DP11121 The Post-Crisis Slump in the Euro Area and the US: Evidence from an Estimated Three-Region DSGE Model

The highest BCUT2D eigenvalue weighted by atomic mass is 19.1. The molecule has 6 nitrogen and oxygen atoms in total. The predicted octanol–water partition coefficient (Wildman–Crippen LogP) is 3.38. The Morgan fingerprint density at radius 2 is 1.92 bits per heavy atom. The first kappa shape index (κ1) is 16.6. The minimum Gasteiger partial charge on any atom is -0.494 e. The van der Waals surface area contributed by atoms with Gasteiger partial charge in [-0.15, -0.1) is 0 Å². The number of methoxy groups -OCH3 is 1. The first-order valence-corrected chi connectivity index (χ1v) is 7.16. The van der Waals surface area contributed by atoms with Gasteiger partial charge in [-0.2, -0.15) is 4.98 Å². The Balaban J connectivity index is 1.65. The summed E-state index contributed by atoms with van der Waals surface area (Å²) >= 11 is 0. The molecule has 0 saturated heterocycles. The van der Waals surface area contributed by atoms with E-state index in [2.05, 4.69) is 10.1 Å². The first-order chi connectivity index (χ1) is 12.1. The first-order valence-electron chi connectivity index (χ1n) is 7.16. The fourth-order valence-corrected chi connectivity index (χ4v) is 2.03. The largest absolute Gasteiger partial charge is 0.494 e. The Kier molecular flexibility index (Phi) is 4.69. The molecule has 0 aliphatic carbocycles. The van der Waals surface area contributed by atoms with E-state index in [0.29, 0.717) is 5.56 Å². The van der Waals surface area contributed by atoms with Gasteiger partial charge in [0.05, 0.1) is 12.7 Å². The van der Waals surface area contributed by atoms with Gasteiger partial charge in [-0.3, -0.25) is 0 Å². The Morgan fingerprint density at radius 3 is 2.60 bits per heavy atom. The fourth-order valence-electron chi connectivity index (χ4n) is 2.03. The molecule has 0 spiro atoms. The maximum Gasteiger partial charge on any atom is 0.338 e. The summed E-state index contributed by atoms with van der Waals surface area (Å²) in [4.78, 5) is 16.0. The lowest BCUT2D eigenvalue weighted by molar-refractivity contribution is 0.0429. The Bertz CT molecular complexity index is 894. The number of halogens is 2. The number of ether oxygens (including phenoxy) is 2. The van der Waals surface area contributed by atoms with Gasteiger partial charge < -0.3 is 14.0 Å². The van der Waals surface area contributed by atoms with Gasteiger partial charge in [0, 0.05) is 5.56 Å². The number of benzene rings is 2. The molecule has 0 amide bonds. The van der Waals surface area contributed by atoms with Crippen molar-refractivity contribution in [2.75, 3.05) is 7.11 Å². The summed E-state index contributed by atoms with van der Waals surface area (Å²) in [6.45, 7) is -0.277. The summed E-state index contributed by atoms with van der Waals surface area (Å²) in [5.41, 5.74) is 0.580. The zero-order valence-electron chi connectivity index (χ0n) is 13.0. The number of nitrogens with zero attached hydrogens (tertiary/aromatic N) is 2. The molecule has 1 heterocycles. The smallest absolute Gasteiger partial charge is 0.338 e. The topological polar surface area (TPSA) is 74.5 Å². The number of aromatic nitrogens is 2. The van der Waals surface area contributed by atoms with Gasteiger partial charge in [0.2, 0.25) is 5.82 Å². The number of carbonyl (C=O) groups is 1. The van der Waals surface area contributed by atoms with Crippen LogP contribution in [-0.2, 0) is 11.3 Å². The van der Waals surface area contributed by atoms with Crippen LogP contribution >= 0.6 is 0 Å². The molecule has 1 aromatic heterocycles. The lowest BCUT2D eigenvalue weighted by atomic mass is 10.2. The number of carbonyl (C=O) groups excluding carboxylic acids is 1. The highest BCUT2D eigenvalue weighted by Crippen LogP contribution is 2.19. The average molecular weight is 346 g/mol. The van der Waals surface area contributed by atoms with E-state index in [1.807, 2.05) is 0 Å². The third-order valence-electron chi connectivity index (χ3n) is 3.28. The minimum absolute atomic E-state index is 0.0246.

The global financial crisis (2008-09) led to a sharp contraction in both Euro Area (EA) and US real activity, and was followed by a long-lasting slump. However, the post-crisis adjustment in the EA and the US shows striking differences—in particular, the EA slump has been markedly more protracted. We estimate a three-region (EA, US and Rest of World) New Keynesian DSGE model (using quarterly data for 1999-2014) to quantify the drivers of the divergent EA and US adjustment paths. Our results suggest that financial shocks were key drivers of the 2008-09 Great Recession, for both the EA and the US. The post-2009 slump in the EA mainly reflects a combination of adverse aggregate demand and supply shocks, in particular lower productivity growth, and persistent adverse shocks to capital investment, linked to the continuing poor health of the EA financial system. Adverse financial shocks were less persistent for the US. The financial shocks identified by the model are consistent with observed performance indicators of the EA and US banking systems.